- microkelvin temperatures in nanoscale sample
- novel quantum states of matter, such as electron or nuclear spin helices, topological states and Majorana fermions
- spin-orbit coupling in GaAs quantum wells
- experiments investigating mesoscopic electron transport, including graphene nanoribbon research

We are interested in coherent manipulation of individual quantum systems in solid state nanostructures with quantum computation as a long term goal.

**Experiments** investigate quantum transport through semiconductor nanostructures which are fabricated in house using high mobility 2D electron gas materials obtained from collaborating molecular beam epitaxy labs. Experiments are typically performed in dilution refrigerators at millikelvin temperatures in magnetic fields. Measurements are done using electronic low-noise techniques and may involve nanosecond-pulsing and microsecond readout schemes.

An ERC Starting Grant from the first ERC call was awarded to our group and boosted our research from 2008-2013 (press release)

Positions are currently available, please see the positions page.

We are affiliated with

- Department of Physics, University of Basel
- Swiss Nanoscience Institute (SNI)
- Basel QC2 Center for Quantum Computing and Quantum Coherence
- Harvard Nanoscale Science and Engineering Center (NSEC) of the US National Science Foundation and
- NCCR Quantum Science and Technology - NCCR QSIT of the Swiss NSF. QSIT video

Our group enjoys numerous ongoing collaborations, including the following groups (in arbitrary order)

- Schönenberger group, Basel (nano-electronics, fabrication)
- Loss group, Basel (theory)
- Gossard group at UC Santa Barbara (MBE growth)
- Wegscheider group, ETH Zurich (MBE growth)
- Pfeiffer group, Princeton University (MBE growth)
- Yacoby group, Harvard University (GaAs quantum wires)
- Awschalom group, University of Chicago (persistent spin helix and spin-orbit coupling in GaAs quantum wells)
- Egues group, Sao Paulo University (theory)
- Pekola group, Aalto University, Helsinki (Coulomb blockade thermometry)
- Lancaster group (George Pickett), England (nuclear refrigeration)
- European microkelvin collaboration, ultra-low temperature physics and techniques (EU FP7 integrating activity)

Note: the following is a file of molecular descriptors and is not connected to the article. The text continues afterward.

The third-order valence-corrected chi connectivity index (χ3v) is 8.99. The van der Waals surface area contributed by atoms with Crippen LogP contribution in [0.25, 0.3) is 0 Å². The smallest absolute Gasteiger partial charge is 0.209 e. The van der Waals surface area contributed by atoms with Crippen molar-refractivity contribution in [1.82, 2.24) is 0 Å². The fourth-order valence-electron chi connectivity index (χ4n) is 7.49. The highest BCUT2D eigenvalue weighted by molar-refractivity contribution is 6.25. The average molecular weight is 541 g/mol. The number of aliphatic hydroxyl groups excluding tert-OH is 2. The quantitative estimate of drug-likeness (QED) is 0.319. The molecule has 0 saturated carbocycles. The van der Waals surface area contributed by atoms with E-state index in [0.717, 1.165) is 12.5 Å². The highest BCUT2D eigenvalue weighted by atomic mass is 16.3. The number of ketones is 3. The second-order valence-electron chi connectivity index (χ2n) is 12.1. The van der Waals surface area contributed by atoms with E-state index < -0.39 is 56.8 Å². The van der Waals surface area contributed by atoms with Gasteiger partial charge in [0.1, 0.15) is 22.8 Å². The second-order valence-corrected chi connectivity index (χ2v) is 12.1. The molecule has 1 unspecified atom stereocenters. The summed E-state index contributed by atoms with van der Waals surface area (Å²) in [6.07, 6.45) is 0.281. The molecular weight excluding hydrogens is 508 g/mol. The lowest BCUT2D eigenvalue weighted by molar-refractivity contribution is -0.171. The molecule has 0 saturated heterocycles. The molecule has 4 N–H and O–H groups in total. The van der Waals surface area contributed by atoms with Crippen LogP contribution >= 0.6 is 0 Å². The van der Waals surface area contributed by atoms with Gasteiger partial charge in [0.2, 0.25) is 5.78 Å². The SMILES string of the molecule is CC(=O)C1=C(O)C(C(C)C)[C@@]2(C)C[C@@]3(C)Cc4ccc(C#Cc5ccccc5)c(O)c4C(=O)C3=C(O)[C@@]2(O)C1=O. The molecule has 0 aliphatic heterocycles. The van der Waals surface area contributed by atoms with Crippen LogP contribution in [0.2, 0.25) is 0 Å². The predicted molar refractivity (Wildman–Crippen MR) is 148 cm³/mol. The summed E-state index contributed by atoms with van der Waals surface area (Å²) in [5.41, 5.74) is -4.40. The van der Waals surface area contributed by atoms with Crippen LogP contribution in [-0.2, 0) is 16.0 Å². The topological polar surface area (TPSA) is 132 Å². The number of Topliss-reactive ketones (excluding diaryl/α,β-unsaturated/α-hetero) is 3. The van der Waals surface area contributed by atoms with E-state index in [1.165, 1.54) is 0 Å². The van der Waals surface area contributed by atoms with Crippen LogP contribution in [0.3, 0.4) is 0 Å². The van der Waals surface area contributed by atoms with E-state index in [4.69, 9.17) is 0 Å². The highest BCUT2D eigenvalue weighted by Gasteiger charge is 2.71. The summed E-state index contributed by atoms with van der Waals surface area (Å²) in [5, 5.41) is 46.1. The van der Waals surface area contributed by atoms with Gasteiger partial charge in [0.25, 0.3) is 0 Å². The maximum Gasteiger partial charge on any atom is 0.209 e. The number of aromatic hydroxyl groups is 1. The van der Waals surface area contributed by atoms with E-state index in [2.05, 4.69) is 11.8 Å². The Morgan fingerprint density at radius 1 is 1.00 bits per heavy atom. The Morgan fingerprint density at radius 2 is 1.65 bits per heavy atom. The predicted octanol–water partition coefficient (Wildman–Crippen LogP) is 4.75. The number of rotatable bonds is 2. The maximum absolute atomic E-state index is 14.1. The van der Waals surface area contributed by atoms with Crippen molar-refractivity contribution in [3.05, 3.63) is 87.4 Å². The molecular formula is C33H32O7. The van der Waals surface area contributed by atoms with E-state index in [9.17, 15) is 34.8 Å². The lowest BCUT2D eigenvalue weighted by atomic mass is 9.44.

- BaselCryogenics, Low temperature filtering and thermalization

23 Aug 13:15

1.09

Master Thesis Defense - Fabian

20 Sep 13:15

1.09

Master Thesis Defense - Simon Svab

11 Okt 13:15

1.09

Tim

18 Okt 13:15

1.09

Andreas

thermometry in Prof. Ilaria Zardo's group, Miguel is starting his PhD thesis on the Ge/Si nanowire project, developing these as a platform for spin qubits and exotic quantum matter such as Majorana fermions. Welcome to the group, looking forward to work with you!

**Research** focuses on quantum transport experiments investigating quantum coherence, electron spins and nuclear spins and interactions in semiconductor and graphene nanostructures. Ongoing projects include

- spin qubits in coupled, laterally gated GaAs quantum dots
- microkelvin temperatures in nanoscale sample
- novel quantum states of matter, such as electron or nuclear spin helices, topological states and Majorana fermions
- spin-orbit coupling in GaAs quantum wells
- experiments investigating mesoscopic electron transport, including graphene nanoribbon research

We are interested in coherent manipulation of individual quantum systems in solid state nanostructures with quantum computation as a long term goal.

**Experiments** investigate quantum transport through semiconductor nanostructures which are fabricated in house using high mobility 2D electron gas materials obtained from collaborating molecular beam epitaxy labs. Experiments are typically performed in dilution refrigerators at millikelvin temperatures in magnetic fields. Measurements are done using electronic low-noise techniques and may involve nanosecond-pulsing and microsecond readout schemes.

An ERC Starting Grant from the first ERC call was awarded to our group and boosted our research from 2008-2013 (press release)

Positions are currently available, please see the positions page.

We are affiliated with

- Department of Physics, University of Basel
- Swiss Nanoscience Institute (SNI)
- Basel QC2 Center for Quantum Computing and Quantum Coherence
- Harvard Nanoscale Science and Engineering Center (NSEC) of the US National Science Foundation and
- NCCR Quantum Science and Technology - NCCR QSIT of the Swiss NSF. QSIT video

Our group enjoys numerous ongoing collaborations, including the following groups (in arbitrary order)

- Schönenberger group, Basel (nano-electronics, fabrication)
- Loss group, Basel (theory)
- Gossard group at UC Santa Barbara (MBE growth)
- Wegscheider group, ETH Zurich (MBE growth)
- Pfeiffer group, Princeton University (MBE growth)
- Yacoby group, Harvard University (GaAs quantum wires)
- Awschalom group, University of Chicago (persistent spin helix and spin-orbit coupling in GaAs quantum wells)
- Egues group, Sao Paulo University (theory)
- Pekola group, Aalto University, Helsinki (Coulomb blockade thermometry)
- Lancaster group (George Pickett), England (nuclear refrigeration)
- European microkelvin collaboration, ultra-low temperature physics and techniques (EU FP7 integrating activity)
- BaselCryogenics, Low temperature filtering and thermalization

23 Aug 13:15

1.09

Master Thesis Defense - Fabian

20 Sep 13:15

1.09

Master Thesis Defense - Simon Svab

11 Okt 13:15

1.09

Tim

18 Okt 13:15

1.09

Andreas